No. It means that we have a special obligation to our Creator who chose us to accept His Torah and we chose Him! The main difference between Jews and non-Jews is that we were given the Torah and have more obligations to do in this world. If we do what we are supposed to do, then we are truly a special people but if not, we are still chosen just not living up to the standards that we need to.

This should not put a chip on our shoulders thinking we are better because if we snub our noses to the important teachings of the Torah, then we are no "better" than anyone else. Torah changes a person to those that exemplify its teachings and lives by them.

This is the message that Rav Moshe is teaching us. We have to see the teachings of the Torah as eternal and do our best to live to its high standards. Even if we do and we learn a lot, keep the mitzvos and transform our lives to become better people, it does not give us bragging rights or desire for honor for what we are doing; this is what we were created to do!

The Jewish people is not a social club, i.e. I was born into this particular group so it is like a clique to be part of. Just the opposite! If a person was born into it or chooses it for themselves through conversion, it is a privilege to be part of it only if we live by its laws.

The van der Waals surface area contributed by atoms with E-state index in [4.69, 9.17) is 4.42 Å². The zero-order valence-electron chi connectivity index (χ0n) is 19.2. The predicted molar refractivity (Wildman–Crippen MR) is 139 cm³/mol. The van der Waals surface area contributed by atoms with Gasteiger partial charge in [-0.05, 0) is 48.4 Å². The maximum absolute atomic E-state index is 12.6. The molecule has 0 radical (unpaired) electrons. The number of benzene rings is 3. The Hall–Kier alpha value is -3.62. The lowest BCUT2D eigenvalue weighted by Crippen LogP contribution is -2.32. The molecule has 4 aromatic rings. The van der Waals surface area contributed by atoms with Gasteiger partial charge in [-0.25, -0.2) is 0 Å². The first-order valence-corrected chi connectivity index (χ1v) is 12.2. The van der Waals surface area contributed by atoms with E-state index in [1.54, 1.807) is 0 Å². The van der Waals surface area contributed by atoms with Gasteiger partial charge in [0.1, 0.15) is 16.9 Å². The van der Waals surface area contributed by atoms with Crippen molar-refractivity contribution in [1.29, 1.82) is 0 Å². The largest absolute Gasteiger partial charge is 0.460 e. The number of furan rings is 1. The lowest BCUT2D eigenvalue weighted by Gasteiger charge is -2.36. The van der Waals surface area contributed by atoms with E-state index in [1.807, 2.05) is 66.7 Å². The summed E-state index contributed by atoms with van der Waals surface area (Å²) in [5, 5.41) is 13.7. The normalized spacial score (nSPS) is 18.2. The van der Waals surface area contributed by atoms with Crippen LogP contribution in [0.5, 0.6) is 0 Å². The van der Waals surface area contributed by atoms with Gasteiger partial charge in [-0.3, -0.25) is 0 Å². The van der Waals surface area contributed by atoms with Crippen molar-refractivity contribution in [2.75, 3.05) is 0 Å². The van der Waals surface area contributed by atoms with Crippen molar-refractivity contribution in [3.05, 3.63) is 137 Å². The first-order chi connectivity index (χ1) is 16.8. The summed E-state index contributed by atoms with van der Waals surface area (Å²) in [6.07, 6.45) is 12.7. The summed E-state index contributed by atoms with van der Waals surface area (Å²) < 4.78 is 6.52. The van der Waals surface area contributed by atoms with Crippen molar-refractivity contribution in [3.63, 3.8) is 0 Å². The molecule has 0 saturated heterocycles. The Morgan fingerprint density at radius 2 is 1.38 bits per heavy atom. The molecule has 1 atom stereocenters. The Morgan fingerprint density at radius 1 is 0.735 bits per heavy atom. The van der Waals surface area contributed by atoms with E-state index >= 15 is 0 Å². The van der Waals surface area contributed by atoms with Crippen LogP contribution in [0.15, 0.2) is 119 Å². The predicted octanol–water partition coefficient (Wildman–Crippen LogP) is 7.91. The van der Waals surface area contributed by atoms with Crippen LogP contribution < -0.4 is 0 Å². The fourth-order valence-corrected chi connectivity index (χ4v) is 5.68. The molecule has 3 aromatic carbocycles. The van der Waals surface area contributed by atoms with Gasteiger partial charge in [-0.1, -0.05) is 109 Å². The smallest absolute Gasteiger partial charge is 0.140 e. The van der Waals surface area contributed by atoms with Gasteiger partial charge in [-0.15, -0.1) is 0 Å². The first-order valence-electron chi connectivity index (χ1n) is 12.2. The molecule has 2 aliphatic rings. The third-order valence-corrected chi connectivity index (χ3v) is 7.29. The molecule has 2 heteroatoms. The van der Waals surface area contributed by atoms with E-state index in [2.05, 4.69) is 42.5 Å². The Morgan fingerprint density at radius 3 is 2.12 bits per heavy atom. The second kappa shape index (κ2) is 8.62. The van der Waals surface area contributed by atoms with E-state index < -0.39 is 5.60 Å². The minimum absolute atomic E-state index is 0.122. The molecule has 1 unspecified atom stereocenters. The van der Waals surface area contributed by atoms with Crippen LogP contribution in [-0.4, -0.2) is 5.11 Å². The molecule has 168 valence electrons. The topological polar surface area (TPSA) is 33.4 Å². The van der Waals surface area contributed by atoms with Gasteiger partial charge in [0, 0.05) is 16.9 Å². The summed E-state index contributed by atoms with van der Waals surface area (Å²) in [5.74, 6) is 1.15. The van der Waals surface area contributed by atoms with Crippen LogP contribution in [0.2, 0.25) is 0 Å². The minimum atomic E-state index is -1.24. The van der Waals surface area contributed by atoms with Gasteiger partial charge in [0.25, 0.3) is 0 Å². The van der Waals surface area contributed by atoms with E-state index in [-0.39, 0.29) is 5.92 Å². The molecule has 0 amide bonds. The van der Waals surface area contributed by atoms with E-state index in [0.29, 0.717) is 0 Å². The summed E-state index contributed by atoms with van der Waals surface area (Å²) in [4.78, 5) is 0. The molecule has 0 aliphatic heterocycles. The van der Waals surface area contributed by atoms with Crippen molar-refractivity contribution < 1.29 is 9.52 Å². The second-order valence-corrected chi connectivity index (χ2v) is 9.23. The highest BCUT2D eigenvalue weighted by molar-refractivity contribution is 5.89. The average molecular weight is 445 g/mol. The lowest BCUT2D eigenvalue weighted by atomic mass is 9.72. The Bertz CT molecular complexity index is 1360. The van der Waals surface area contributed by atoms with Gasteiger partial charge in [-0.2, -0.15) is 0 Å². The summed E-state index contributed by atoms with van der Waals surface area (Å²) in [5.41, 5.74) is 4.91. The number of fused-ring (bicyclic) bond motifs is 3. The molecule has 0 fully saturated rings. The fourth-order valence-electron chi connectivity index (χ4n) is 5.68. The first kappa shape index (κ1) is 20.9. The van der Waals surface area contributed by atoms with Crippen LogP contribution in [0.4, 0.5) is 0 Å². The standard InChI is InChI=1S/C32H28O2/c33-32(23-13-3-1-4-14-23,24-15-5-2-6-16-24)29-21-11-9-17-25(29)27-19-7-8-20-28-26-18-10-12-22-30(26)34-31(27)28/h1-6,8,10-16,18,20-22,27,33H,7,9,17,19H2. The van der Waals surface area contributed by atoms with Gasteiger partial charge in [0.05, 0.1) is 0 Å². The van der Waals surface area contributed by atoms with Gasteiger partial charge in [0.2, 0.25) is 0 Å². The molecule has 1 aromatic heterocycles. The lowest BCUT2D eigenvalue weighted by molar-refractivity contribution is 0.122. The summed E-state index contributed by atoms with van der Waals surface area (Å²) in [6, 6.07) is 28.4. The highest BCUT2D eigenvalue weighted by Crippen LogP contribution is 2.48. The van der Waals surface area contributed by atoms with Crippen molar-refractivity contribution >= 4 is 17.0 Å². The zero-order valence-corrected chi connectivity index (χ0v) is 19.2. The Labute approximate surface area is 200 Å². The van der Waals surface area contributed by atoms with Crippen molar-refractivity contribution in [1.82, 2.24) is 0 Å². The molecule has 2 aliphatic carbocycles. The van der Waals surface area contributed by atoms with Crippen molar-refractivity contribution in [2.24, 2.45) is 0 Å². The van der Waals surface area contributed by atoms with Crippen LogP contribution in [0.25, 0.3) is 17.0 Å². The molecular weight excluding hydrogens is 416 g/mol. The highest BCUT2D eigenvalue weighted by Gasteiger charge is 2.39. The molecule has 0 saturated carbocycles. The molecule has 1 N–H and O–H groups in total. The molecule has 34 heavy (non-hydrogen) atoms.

Changing a person for the better and developing spiritually and learning a lot is a great thing but it does not give us the right to be haughty from it and think that we are so great. We have to learn proper humility and remember what we were created for!

Shabbat Shalom

Ethics of our Fathers; Chapter 4 Mishna 18; Adherence to Torah and Rabbinical Authority

"Rabbi Nehorai said: 'Go as a voluntary exile to a place of Torah, and do not say that the Torah will seek after you, for it is your fellow students who will make it your permanent possession; and do not rely on your own understanding.'"

The Mishna explains that if there are no rabbinic scholars or proper Torah institutions where you live then you have to put yourself in "exile" and go to a place where there are. The reason for this is because if one wants to truly keep the Torah and its mitzvos, you have to be in a place that is conducive for that.

The Rambam in the laws of repentance tells us that one of the things that stops a person from proper repentance is if they separate themselves from the community. A person cannot live on their own island so-to-speak and think that they can keep Torah by themselves.

This is why it is so important for proper converts to Judaism to live in a thriving Jewish community.
This means that there have to be Jewish schools for children to go to and orthodox synagogues for one to pray in. If a person lived in a small community with just one orthodox synagogue and no schools, under most circumstances they would have to move to a bigger Jewish community to be able to convert.